Warsitz, Erich Karl born, 18-10-1906 in Hattingen, German Empire, together with his practical tuition and technical studies, aeronautical training as a sport flier for the A-2 licence began at the Academic Aviation Group Bonn/Hangelar (1929-1930). In stages subsequently came the B-1 and B-2 training at various aerodromes of the contemporary sports associations, and further training at DVS (German Commercial Pilot School) at Stettin for the C-2 (land aircraft and commercial carriage of persons) and all licences for flights over the sea. Meanwhile, he was awarded the major K-2 aerobatics licence, passed the blind-flying training and obtained the navigation certificate for short distances. After he had been to DVS and obtained all flying licences there, he took employment as a sporting aircraft instructor and was later transferred to the Reichsbahnstrecke (i.e. the Railway section, a cover name for long-distance flying experience, a unit concealed within the 100,000-man Weimar standing army) as flight instructor, senior flight instructor and then training leader . In 1934 orders arrived drafting him to Rechlin, the Luftwaffe’s test centre. At that time the German aviation industry was operating at full blast, and at Rechlin Erich Warsitz was soon flying everything the aircraft factories could produce. This was the starting point of an activity which, only a little while later, would bring him into intimate contact with developments in aviation which were of tremendous historical importance.
Late in 1936 Erich Warsitz, was seconded by the RLM to, here with test pilot Hanna Reitsch, Wernher von Braun and Ernst Heinkel, because he had been recognized as one of the most experienced test-pilots of the time, and because he also had an extraordinary fund of technical knowledge. In 1937, working closely with Wernher von Braun, Erich Warsitz undertook the initial flight testing of the Heinkel He 112 fitted with von Braun’s rocket engine. Despite the wheels-up landing and having the fuselage on fire, it proved to official circles that an aircraft could be flown satisfactorily with a back-thrust system through the rear. In parallel the RLM had suddenly acquired an interest in so-called rocket boosters fitted for the sake of simplicity below the wings of a heavily loaded bomber to cut down the length of runway needed for take-off from small aerodromes and airfields. Once in the air the spent booster casings would be dropped by parachute for re-use. The firm of Hellmuth Walter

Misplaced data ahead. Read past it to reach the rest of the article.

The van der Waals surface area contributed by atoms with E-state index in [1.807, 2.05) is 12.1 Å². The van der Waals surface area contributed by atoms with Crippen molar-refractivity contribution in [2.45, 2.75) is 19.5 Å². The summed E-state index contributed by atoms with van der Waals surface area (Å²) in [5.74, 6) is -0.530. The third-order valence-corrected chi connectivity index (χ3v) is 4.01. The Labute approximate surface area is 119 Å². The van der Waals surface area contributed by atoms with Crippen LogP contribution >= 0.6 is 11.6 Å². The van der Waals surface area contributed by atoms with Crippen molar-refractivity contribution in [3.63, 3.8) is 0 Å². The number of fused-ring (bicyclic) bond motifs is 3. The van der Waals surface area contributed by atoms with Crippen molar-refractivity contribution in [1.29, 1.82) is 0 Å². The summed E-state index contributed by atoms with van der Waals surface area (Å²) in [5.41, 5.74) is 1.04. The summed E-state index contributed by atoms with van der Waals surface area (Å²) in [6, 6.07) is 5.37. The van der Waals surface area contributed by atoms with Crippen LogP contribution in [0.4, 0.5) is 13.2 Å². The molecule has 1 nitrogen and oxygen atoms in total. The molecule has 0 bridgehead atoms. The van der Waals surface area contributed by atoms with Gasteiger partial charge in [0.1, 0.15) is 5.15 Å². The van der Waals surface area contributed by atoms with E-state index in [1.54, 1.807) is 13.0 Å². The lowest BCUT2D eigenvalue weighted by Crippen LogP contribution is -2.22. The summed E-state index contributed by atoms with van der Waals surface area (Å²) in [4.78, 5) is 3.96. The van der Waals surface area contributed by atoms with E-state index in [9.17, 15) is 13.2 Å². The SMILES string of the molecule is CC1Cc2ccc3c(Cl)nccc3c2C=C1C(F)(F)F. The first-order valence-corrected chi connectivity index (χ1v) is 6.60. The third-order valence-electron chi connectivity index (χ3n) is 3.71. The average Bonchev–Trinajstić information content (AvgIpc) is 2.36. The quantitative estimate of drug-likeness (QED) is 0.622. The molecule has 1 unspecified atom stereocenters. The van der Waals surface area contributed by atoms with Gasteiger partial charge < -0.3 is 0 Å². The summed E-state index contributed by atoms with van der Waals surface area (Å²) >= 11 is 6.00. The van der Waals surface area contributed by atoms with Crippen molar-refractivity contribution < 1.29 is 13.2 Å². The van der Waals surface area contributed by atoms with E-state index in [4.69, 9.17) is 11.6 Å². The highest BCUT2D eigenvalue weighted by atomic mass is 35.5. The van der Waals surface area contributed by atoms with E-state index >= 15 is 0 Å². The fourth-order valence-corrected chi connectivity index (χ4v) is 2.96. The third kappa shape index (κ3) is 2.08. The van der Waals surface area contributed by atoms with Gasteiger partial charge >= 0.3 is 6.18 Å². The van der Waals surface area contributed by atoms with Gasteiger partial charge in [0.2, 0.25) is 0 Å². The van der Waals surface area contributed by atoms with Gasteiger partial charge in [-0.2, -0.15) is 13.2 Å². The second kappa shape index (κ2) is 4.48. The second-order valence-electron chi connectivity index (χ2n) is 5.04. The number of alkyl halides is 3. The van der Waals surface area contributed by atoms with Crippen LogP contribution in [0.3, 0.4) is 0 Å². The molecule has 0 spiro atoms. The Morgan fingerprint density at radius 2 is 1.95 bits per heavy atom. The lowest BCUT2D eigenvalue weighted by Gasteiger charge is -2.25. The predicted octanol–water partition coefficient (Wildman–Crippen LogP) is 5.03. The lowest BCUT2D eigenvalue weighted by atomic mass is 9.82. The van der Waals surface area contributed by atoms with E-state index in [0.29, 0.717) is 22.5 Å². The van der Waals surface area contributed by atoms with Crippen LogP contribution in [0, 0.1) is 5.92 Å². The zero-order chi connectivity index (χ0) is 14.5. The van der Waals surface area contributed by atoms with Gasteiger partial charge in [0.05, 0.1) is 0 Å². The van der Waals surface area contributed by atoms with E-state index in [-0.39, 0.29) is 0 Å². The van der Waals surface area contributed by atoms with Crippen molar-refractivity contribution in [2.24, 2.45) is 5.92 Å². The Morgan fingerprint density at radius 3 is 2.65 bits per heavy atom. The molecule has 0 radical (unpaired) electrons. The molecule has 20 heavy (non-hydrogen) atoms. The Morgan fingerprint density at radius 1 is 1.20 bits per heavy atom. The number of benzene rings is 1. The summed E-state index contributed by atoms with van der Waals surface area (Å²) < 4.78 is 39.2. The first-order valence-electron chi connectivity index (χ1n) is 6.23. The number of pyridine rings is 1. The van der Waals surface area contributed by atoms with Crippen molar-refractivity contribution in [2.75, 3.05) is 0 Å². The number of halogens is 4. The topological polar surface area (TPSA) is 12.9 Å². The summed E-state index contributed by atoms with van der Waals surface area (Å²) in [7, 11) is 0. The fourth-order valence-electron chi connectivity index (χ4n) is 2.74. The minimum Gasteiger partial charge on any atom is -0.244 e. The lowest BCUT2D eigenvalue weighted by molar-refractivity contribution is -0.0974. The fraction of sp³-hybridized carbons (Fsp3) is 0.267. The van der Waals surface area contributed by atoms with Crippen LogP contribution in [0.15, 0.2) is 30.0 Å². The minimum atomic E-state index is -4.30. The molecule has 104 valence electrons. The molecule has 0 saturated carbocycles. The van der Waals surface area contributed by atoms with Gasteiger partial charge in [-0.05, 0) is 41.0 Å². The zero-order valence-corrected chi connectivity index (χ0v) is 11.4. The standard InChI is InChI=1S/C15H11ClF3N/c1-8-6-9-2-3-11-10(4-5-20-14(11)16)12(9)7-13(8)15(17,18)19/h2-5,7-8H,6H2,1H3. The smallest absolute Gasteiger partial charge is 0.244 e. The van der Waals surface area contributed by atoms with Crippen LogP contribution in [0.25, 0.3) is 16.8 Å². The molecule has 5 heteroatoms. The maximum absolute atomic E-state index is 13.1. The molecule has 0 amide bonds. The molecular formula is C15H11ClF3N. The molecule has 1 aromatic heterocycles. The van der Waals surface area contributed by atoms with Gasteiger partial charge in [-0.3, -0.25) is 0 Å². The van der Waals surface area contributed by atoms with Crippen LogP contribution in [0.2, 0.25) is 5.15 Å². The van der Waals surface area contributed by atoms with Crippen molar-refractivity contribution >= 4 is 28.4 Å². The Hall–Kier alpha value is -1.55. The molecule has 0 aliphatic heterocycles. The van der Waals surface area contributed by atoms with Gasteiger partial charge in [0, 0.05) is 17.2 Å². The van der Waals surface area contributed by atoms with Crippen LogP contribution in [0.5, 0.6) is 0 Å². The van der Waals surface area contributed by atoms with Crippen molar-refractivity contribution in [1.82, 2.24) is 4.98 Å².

at Kiel handled this development. The first standing trials and tests flights of their boosters were also held at Neuhardenberg using an Heinkel He 111E placed at disposal by Heinkel.
Walter had also been commissioned by the RLM to build a rocket engine for the He 112, so there were two different new rocket motor designs at Neuhardenberg: whereas the von Braun’s engines were powered by alcohol and liquid oxygen, Walter engines had hydrogen peroxide and calcium permanganate as a catalyst. Von Braun’s engine used direct combustion and created fire, the Walter devices hot vapours from a chemical reaction, but both created thrust and provided high speed. The subsequent flights with the He 112 used the Walter-rocket instead of von Braun’s; it was more reliable, simpler to operate and the dangers to pilot and machine were less. All those test flights at Neuhardenberg were made by Erich Warsitz.